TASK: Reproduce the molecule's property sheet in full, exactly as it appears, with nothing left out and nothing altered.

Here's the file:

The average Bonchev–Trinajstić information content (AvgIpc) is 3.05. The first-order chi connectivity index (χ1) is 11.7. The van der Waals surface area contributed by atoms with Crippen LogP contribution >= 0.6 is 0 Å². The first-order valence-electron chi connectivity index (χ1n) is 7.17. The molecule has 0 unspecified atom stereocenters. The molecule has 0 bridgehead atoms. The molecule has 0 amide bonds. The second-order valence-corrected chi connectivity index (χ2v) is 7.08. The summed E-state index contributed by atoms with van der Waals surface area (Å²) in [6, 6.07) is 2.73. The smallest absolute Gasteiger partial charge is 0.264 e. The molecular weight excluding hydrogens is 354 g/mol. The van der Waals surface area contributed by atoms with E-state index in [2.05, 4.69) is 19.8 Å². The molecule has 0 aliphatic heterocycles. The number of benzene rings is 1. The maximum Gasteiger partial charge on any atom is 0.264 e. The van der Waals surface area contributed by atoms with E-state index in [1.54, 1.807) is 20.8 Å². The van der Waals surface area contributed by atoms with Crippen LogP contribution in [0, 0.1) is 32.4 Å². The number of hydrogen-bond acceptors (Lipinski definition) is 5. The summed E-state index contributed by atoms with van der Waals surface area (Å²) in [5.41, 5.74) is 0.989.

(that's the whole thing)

The average Bonchev–Trinajstić information content (AvgIpc) is 3.05. The first-order chi connectivity index (χ1) is 11.7. The van der Waals surface area contributed by atoms with Crippen LogP contribution >= 0.6 is 0 Å². The first-order valence-electron chi connectivity index (χ1n) is 7.17. The molecule has 0 unspecified atom stereocenters. The molecule has 0 bridgehead atoms. The molecule has 0 amide bonds. The second-order valence-corrected chi connectivity index (χ2v) is 7.08. The summed E-state index contributed by atoms with van der Waals surface area (Å²) in [6, 6.07) is 2.73. The smallest absolute Gasteiger partial charge is 0.264 e. The molecular weight excluding hydrogens is 354 g/mol. The van der Waals surface area contributed by atoms with E-state index in [2.05, 4.69) is 19.8 Å². The molecule has 0 aliphatic heterocycles. The number of benzene rings is 1. The maximum Gasteiger partial charge on any atom is 0.264 e. The van der Waals surface area contributed by atoms with E-state index in [1.54, 1.807) is 20.8 Å². The van der Waals surface area contributed by atoms with Crippen LogP contribution in [0, 0.1) is 32.4 Å². The number of hydrogen-bond acceptors (Lipinski definition) is 5. The summed E-state index contributed by atoms with van der Waals surface area (Å²) in [5.41, 5.74) is 0.989.